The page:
SELECT Statement in Confluent Cloud for Apache Flink

Confluent Cloud for Apache Flink®️ enables querying the content of your tables by using familiar SELECT syntax.


SELECT [DISTINCT] select_list FROM table_expression [ WHERE boolean_expression ]


The SELECT statement in Flink does what the SQL standard says it must do. You needn’t look further than standard SQL itself to understand the behavior.

For example, UNION without ALL means that duplicate rows must be removed.

Flink maintains the relation, called a dynamic table, specified by the SQL query. Its behavior is always the same as if you ran the SQL query again, over the current snapshot of the data, each time a new row arrives for any table in the relation.

This formalism is what enables you to reason about exactly what Flink will do just by understanding what any SQL system, like MySQL, Snowflake, or Oracle, would do.

Another way to understand what Flink SQL does is to consider the following statement:

SELECT * FROM clicks ORDER BY clickTime LIMIT 10;

This statement doesn’t only look at 10 rows, sort them, and terminate. It maintains this relation, and as new orders arrive, the relation changes, always showing the top 10 most recent orders. This is exactly as if you re-ran the query each time a new row was written to the clicks table. You’ll get the same result.

Select list

The select_list specification * means the query resolves all columns. But in production, using * is not recommended, because it makes queries less robust to catalog changes. Instead, use a select_list to specify a subset of available columns or make calculations using the columns. For example, if an orders table has columns named order_id, price, and tax you could write the following query:

SELECT order_id, price + tax FROM orders

Table expression

The table_expression can be any source of data, including a table, view, or VALUES clause, the joined results of multiple existing tables, or a subquery.

Assuming that an orders table is available in the catalog, the following would read all rows from .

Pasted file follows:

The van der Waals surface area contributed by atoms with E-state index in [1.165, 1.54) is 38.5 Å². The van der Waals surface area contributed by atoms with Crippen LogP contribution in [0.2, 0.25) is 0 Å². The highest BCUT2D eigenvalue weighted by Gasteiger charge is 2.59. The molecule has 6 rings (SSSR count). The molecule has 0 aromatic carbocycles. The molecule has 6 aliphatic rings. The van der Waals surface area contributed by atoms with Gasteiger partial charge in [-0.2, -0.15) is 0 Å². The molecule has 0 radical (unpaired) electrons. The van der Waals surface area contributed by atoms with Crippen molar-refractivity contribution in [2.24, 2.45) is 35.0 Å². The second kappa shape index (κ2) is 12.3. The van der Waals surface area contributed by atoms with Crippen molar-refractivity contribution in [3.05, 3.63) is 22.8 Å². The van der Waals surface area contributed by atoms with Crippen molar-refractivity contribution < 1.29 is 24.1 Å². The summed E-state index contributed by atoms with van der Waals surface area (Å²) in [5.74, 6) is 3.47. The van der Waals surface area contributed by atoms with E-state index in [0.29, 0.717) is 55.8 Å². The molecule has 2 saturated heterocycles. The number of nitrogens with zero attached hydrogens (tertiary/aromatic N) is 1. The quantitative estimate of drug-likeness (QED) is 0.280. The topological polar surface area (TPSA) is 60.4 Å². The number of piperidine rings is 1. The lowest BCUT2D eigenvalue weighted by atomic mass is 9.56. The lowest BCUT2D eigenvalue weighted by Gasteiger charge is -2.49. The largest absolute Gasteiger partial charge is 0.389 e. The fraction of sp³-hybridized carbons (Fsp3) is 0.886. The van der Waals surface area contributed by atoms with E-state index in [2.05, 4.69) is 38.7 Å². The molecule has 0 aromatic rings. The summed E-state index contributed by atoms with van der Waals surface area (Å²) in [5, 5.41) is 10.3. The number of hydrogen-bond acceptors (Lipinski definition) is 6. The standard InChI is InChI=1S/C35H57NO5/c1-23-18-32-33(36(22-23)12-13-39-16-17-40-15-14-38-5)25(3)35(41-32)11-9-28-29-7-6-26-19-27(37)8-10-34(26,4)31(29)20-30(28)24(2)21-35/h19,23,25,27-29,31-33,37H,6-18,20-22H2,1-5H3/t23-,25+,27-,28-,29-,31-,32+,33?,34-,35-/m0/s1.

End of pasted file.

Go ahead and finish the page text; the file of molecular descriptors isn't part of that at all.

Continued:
SELECT * FROM orders;

VALUES clause

Queries can consume from inline data by using the VALUES clause. Each tuple corresponds to one row. You can provide an alias to assign a name to each column.

 SELECT order_id, price
   FROM (VALUES (1, 2.0), (2, 3.1))
   AS t (order_id, price);

Your output should resemble:

order_id price
1        2.0
2        3.1

WHERE clause

Filter rows by using the WHERE clause.

 SELECT price + tax
   FROM orders
   WHERE id = 10;


You can invoke built-in scalar functions on the columns of a single row.

SELECT PRETTY_PRINT(order_id) FROM orders;


If SELECT DISTINCT is specified, all duplicate rows are removed from the result set, which means that one row is kept from each group of duplicates.

For streaming queries, the required state for computing the query result might grow infinitely. State size depends on the number of distinct rows.



In the Flink SQL shell or in a Cloud Console workspace, run the following commands to see examples of the SELECT statement.

  1. Create a table for web page click events.

    -- Create a table for web page click events.
    CREATE TABLE clicks (
      ip_address VARCHAR,
      url VARCHAR,
      click_ts_raw BIGINT
  2. Populate the table with mock clickstream data.

    -- Populate the table with mock clickstream data.
    INSERT INTO clicks
    VALUES( '',  '',     1692812175),
          ( '', '',   1692826575),
          ( '', '', 1692826575),
          ( '',  '',     1692812175),
          ( '', '',   1692819375),
          ( '', '', 1692826575);

    Press ENTER to return to the SQL shell. Because INSERT INTO VALUES is a point-in-time statement, it exits after it completes inserting records.

  3. View all rows in the clicks table by using a SELECT statement.

    SELECT * FROM clicks;

    Your output should resemble:

    ip_address url                             click_ts_raw     1692812175   1692826575 1692826575     1692812175   1692819375 1692826575
  4. View only unique rows in the clicks table by using a SELECT DISTINCT statement.


    Your output should resemble:

    ip_address url                             click_ts_raw     1692812175   1692826575 1692826575   1692819375
  5. View only records that have the ip_address of by using a SELECT WHERE statement.

    SELECT * FROM clicks WHERE ip_address='';

    Your output should resemble:

    ip_address url                         click_ts_raw 1692812175 1692812175

SELECT examples

Most minimal statement

  • Statement is bounded

Check local time zone is configured correctly

  • Statement is bounded
  • NOW() returns a TIMSTAMP_LTZ(3), so if the client is configured correctly, it should show a timestamp in your local time zone.

Combine multiple tables into one

CREATE TABLE t_union_1 (i INT);
CREATE TABLE t_union_2 (i INT);
TABLE t_union_1 UNION ALL TABLE t_union_2;

-- alternate syntax
SELECT * FROM t_union_1
SELECT * FROM t_union_2;